However, there is a misalignment of incentives here. Like all problems with long-term consequences, corporations’ short-term focus could cause these insurers to fundamentally misprice climate change risk. By understating the risk of climate change, insurers can offer lower prices in the short term and gain market share vs. those that are adequately or overestimating the risk. Over the tenure of the current CEO, this could look great for the bottom line while continuing to kick the risk can down the road. Of course, this sets the company up for some difficult times once the effects of climate change start to worsen and the mispriced policies start having to pay out.

    Given the actions you have stated above, it would seem that Allstate may believe they are correctly pricing the risk, but that a significant portion of the rest of the value chain (potential customers and reinsurers) does not, making their policies look too expensive. The alternatives are avoiding writing the insurance, as you stated above, and ceding market share to insurers who do undervalue the risk, or biting the bullet and taking a lower margin. If a reinsurer believes the risk is lower, then Allstate can make up some of that perceived margin loss by arbitraging the risk with that party, leading again to a behavior you state above. Higher deductibles, too, can limit the impact of writing less-profitable insurance.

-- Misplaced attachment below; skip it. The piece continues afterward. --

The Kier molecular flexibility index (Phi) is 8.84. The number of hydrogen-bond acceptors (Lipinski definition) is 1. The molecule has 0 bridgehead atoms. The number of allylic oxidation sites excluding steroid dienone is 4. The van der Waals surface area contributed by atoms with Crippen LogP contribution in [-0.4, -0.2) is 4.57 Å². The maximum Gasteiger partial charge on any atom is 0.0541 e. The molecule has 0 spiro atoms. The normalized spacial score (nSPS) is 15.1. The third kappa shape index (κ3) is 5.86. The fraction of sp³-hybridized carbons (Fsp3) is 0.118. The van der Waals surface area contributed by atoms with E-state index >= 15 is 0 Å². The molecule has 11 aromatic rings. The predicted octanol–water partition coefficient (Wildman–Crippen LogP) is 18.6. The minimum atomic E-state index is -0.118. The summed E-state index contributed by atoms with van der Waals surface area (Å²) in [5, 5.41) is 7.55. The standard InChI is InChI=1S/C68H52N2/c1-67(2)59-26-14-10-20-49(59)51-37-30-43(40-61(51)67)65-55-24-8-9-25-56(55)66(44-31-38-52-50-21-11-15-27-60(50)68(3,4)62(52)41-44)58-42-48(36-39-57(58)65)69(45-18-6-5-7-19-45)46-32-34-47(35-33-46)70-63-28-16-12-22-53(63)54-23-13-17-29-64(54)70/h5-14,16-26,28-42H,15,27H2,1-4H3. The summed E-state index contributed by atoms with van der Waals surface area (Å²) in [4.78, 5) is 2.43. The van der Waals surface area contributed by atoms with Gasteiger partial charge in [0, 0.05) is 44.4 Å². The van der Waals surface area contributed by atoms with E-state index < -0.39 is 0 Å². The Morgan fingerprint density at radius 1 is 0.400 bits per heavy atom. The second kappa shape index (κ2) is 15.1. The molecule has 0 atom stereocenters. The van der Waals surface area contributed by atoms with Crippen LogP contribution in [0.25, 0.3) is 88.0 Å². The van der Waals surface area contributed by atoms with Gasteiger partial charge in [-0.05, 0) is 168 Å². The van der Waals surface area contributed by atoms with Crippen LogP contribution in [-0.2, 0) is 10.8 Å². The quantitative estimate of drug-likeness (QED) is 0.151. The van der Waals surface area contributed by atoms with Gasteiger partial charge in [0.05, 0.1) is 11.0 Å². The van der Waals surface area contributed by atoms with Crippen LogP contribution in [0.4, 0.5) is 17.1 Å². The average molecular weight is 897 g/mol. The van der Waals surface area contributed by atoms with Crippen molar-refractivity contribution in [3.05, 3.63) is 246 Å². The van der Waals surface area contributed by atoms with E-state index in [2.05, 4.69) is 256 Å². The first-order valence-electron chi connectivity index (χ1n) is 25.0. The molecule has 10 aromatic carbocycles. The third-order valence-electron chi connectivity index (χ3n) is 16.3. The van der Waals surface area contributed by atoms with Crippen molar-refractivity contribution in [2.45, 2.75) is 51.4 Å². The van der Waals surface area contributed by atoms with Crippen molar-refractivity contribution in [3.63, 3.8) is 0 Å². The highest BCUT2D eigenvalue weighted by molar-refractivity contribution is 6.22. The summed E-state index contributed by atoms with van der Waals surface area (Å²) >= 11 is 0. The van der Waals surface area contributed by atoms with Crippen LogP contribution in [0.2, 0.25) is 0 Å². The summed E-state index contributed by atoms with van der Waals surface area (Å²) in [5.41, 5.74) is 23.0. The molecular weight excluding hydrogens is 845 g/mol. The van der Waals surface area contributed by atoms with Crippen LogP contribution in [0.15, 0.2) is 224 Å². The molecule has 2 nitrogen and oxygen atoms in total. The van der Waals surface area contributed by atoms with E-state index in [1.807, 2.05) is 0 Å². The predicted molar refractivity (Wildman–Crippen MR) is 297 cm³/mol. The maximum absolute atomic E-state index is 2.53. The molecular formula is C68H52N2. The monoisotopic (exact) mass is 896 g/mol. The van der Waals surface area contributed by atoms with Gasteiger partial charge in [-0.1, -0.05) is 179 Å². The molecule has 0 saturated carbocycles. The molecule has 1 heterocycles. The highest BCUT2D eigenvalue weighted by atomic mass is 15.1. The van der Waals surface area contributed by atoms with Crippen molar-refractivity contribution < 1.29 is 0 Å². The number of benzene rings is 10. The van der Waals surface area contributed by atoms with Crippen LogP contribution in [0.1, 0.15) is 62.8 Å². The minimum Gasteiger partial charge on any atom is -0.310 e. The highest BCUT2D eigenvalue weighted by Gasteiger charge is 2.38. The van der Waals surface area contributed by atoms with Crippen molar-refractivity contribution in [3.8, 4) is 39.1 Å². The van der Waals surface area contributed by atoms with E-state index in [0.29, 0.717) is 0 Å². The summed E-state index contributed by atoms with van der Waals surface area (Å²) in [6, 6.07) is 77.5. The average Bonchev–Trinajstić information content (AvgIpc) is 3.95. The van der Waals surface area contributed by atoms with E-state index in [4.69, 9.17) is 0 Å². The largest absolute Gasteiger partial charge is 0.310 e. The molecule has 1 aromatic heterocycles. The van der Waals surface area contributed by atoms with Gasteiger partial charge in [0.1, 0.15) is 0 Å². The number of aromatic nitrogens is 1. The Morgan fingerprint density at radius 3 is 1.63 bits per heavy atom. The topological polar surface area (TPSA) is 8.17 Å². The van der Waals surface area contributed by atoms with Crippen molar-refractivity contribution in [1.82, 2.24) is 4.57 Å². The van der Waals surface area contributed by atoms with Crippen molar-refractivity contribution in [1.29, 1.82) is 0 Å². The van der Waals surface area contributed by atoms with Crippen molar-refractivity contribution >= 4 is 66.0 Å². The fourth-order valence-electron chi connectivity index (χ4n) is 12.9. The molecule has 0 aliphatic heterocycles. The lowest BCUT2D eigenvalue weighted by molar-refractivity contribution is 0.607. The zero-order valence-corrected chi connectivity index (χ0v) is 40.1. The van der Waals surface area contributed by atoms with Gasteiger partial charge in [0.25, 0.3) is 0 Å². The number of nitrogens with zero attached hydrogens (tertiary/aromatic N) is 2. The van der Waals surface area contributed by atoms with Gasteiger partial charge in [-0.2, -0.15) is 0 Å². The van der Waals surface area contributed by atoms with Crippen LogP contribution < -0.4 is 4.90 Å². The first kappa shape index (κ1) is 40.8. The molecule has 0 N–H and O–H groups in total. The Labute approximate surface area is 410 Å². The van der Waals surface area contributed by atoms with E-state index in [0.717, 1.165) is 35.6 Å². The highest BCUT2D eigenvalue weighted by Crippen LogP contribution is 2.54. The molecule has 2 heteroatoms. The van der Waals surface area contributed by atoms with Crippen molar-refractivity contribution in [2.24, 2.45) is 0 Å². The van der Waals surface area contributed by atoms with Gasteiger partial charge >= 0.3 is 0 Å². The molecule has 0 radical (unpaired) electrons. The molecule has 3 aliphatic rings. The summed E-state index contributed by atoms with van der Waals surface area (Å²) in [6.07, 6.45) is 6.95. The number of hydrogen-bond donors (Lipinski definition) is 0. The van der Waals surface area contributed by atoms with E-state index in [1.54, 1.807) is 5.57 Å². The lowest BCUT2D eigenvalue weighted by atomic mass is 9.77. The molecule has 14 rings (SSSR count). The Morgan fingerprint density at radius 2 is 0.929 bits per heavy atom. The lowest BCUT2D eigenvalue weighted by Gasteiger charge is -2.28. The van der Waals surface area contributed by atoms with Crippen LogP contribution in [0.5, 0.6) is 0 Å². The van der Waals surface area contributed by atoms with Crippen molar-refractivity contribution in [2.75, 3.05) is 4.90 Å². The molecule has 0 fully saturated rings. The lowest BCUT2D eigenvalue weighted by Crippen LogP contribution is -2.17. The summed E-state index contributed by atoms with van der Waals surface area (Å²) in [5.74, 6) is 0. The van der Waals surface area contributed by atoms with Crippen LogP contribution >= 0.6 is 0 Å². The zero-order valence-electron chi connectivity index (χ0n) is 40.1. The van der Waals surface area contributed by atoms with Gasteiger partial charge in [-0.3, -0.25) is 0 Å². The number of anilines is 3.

2. I’m with Michael Michael on how funny it is the way people act toward climate change when their money is on the line. In this case, All State, as you’ve pointed out, is straight up suspending homeowner’s insurance in coastal areas.